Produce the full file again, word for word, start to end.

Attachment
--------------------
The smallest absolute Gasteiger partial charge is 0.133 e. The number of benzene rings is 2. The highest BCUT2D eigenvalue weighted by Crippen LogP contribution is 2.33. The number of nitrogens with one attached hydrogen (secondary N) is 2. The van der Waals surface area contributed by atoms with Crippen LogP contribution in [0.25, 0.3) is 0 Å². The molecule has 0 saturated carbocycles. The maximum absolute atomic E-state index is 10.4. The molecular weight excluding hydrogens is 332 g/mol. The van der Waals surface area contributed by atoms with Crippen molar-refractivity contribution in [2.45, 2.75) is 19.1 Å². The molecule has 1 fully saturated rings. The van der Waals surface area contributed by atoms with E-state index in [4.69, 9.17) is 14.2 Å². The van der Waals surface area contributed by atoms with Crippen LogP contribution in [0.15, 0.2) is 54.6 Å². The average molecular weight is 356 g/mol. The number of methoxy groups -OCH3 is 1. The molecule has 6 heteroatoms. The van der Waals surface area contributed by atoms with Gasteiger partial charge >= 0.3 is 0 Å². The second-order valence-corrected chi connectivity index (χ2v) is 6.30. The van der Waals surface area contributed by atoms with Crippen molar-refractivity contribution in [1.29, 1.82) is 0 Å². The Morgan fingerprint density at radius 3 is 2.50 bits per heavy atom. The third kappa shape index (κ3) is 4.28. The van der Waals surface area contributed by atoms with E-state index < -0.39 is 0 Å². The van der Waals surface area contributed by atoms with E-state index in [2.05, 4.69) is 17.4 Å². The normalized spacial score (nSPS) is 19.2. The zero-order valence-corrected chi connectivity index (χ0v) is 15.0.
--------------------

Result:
The smallest absolute Gasteiger partial charge is 0.133 e. The number of benzene rings is 2. The highest BCUT2D eigenvalue weighted by Crippen LogP contribution is 2.33. The number of nitrogens with one attached hydrogen (secondary N) is 2. The van der Waals surface area contributed by atoms with Crippen LogP contribution in [0.25, 0.3) is 0 Å². The molecule has 0 saturated carbocycles. The maximum absolute atomic E-state index is 10.4. The molecular weight excluding hydrogens is 332 g/mol. The van der Waals surface area contributed by atoms with Crippen molar-refractivity contribution in [2.45, 2.75) is 19.1 Å². The molecule has 1 fully saturated rings. The van der Waals surface area contributed by atoms with E-state index in [4.69, 9.17) is 14.2 Å². The van der Waals surface area contributed by atoms with Crippen LogP contribution in [0.15, 0.2) is 54.6 Å². The average molecular weight is 356 g/mol. The number of methoxy groups -OCH3 is 1. The molecule has 6 heteroatoms. The van der Waals surface area contributed by atoms with Gasteiger partial charge >= 0.3 is 0 Å². The second-order valence-corrected chi connectivity index (χ2v) is 6.30. The van der Waals surface area contributed by atoms with Crippen molar-refractivity contribution in [1.29, 1.82) is 0 Å². The Morgan fingerprint density at radius 3 is 2.50 bits per heavy atom. The third kappa shape index (κ3) is 4.28. The van der Waals surface area contributed by atoms with E-state index < -0.39 is 0 Å². The van der Waals surface area contributed by atoms with E-state index in [2.05, 4.69) is 17.4 Å². The normalized spacial score (nSPS) is 19.2. The zero-order valence-corrected chi connectivity index (χ0v) is 15.0.